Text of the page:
Mounting debt and troublesome financial situations can affect those in any income bracket. Unexpected changes such as a divorce or business dissolution can require life-altering reorganization. Meanwhile, the way you protect your interests could affect your tax liability.
Depending on your circumstances, bankruptcy may be a viable solution. However, answers to some common questions about the connection between debt resolution and tax relief could help you decide how to address your economic concerns. For example:
Will bankruptcy absolve my responsibility for delinquent taxes? If you cannot afford to pay your entire tax bill in one lump sum, the IRS may agree to an offer in compromise or monthly installment plan, since you typically cannot resolve tax debt in bankruptcy. However, a court could factor business ownership and the involved chapter into a decision to discharge past-due taxes.
What rights does the IRS have to collect delinquent taxes? The agency has 10 years from the assessment date to collect past-due debt. Collections efforts could involve a federal lien against your assets, including financial accounts and wages, or levied property. However, when you file bankruptcy, an automatic stay goes into effect. Regardless of chapter, business ownership or individual debt, an automatic stay prohibits further attempts to collect money owed, such as calls, court proceedings, liens, foreclosures and repossessions. As such, you could take action against the IRS if collections efforts violate a related discharge injunction.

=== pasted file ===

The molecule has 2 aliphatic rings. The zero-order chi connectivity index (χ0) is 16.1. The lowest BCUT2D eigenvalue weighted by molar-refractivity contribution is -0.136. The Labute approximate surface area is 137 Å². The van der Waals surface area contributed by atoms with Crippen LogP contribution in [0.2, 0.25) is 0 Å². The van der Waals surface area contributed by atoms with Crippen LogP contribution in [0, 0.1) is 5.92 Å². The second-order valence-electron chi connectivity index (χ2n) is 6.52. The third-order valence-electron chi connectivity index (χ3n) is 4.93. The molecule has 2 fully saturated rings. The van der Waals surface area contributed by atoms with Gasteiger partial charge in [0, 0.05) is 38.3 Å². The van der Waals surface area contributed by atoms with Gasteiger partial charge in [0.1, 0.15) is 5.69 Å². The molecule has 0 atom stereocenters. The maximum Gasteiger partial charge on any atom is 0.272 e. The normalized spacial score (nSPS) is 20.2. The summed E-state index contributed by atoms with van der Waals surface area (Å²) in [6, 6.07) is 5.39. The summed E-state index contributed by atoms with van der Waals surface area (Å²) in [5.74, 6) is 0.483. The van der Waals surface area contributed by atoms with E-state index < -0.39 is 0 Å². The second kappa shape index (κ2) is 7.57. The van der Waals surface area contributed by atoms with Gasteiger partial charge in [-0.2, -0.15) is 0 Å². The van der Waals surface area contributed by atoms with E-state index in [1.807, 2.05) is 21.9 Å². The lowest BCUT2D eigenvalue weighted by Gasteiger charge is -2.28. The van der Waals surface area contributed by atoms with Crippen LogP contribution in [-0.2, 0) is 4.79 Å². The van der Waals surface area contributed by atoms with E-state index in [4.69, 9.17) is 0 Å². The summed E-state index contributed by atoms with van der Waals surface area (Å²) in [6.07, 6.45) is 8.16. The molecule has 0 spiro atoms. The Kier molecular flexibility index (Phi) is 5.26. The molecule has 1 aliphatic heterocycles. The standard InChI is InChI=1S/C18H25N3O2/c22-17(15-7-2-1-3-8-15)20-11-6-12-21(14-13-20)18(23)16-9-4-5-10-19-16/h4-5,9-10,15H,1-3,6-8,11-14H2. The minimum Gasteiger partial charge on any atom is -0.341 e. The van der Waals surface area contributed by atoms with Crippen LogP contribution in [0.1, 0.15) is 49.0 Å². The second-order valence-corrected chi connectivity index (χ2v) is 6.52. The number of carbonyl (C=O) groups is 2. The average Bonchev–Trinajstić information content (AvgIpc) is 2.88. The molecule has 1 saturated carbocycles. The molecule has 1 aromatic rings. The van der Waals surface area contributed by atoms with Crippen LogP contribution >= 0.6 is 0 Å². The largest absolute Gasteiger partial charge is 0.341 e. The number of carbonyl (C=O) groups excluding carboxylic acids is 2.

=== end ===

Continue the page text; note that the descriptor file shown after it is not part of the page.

When must I resume payments? Although collection attempts must stop after a bankruptcy filing, you must continue to file tax returns. Meanwhile, you may continue to receive annual summaries of your owed taxes. If you’re able, you can choose to make payments during bankruptcy proceedings. Voluntary payments could help:
- Prevent collection efforts post-bankruptcy
- Lower the amount of accrued interest
- Decrease your tax bill
Because an automatic stay ends once your bankruptcy is closed, you must then either pay your outstanding taxes or establish terms according to which you will satisfy your liability. Collections efforts may also resume.
Bankruptcy trends and the pandemic
Despite economic stimulus payments and mortgage assistance, many Americans experienced monetary struggles this year. Yet, according to bankruptcy statistics released this summer, bankruptcy filings decreased between June 2019 and June 2020.
During the 12-month period which ended June 30, United States courts commenced 682,363 bankruptcy cases. Within the same dates the previous year, that total reached 773,361.
However, is a slight decrease an accurate representation of the 2020 economic downturn? Considering the time frame of these statistics, ending shortly after adopted pandemic responses began, there’s a good chance they are not.
Speculation might anticipate bankruptcies will increase next year. However, while still navigating tumultuous financial circumstances, it is too soon to say how extensively the global health crisis will impact debt resolution needs as the nation recovers.
Depending on how financial accounts balance over the upcoming months, debt could become more problematic. If so, learning about how bankruptcy could affect tax liability may be the determining factor in reaching resolution.